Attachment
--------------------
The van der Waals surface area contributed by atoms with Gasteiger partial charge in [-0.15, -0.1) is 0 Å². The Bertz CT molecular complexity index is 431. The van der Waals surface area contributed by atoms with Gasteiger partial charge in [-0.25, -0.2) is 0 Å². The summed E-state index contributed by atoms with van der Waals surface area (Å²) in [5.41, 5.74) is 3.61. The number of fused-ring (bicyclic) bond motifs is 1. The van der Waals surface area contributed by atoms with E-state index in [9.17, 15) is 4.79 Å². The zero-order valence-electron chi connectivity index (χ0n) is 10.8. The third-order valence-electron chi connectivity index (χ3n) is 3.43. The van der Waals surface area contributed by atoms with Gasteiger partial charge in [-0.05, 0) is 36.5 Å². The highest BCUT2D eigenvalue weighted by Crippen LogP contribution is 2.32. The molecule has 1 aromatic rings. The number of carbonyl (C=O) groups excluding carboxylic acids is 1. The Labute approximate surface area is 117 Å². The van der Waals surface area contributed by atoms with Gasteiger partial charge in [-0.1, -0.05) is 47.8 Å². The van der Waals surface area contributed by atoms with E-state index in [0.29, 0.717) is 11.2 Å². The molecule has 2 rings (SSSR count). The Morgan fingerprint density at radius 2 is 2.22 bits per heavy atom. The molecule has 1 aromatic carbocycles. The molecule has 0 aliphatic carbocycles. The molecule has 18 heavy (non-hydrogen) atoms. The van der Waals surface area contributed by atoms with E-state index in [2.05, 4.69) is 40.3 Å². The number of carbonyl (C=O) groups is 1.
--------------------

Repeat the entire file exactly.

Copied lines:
The van der Waals surface area contributed by atoms with Gasteiger partial charge in [-0.15, -0.1) is 0 Å². The Bertz CT molecular complexity index is 431. The van der Waals surface area contributed by atoms with Gasteiger partial charge in [-0.25, -0.2) is 0 Å². The summed E-state index contributed by atoms with van der Waals surface area (Å²) in [5.41, 5.74) is 3.61. The number of fused-ring (bicyclic) bond motifs is 1. The van der Waals surface area contributed by atoms with E-state index in [9.17, 15) is 4.79 Å². The zero-order valence-electron chi connectivity index (χ0n) is 10.8. The third-order valence-electron chi connectivity index (χ3n) is 3.43. The van der Waals surface area contributed by atoms with Gasteiger partial charge in [-0.05, 0) is 36.5 Å². The highest BCUT2D eigenvalue weighted by Crippen LogP contribution is 2.32. The molecule has 1 aromatic rings. The number of carbonyl (C=O) groups excluding carboxylic acids is 1. The Labute approximate surface area is 117 Å². The van der Waals surface area contributed by atoms with Gasteiger partial charge in [-0.1, -0.05) is 47.8 Å². The van der Waals surface area contributed by atoms with E-state index in [0.29, 0.717) is 11.2 Å². The molecule has 2 rings (SSSR count). The Morgan fingerprint density at radius 2 is 2.22 bits per heavy atom. The molecule has 1 aromatic carbocycles. The molecule has 0 aliphatic carbocycles. The molecule has 18 heavy (non-hydrogen) atoms. The van der Waals surface area contributed by atoms with E-state index in [2.05, 4.69) is 40.3 Å². The number of carbonyl (C=O) groups is 1.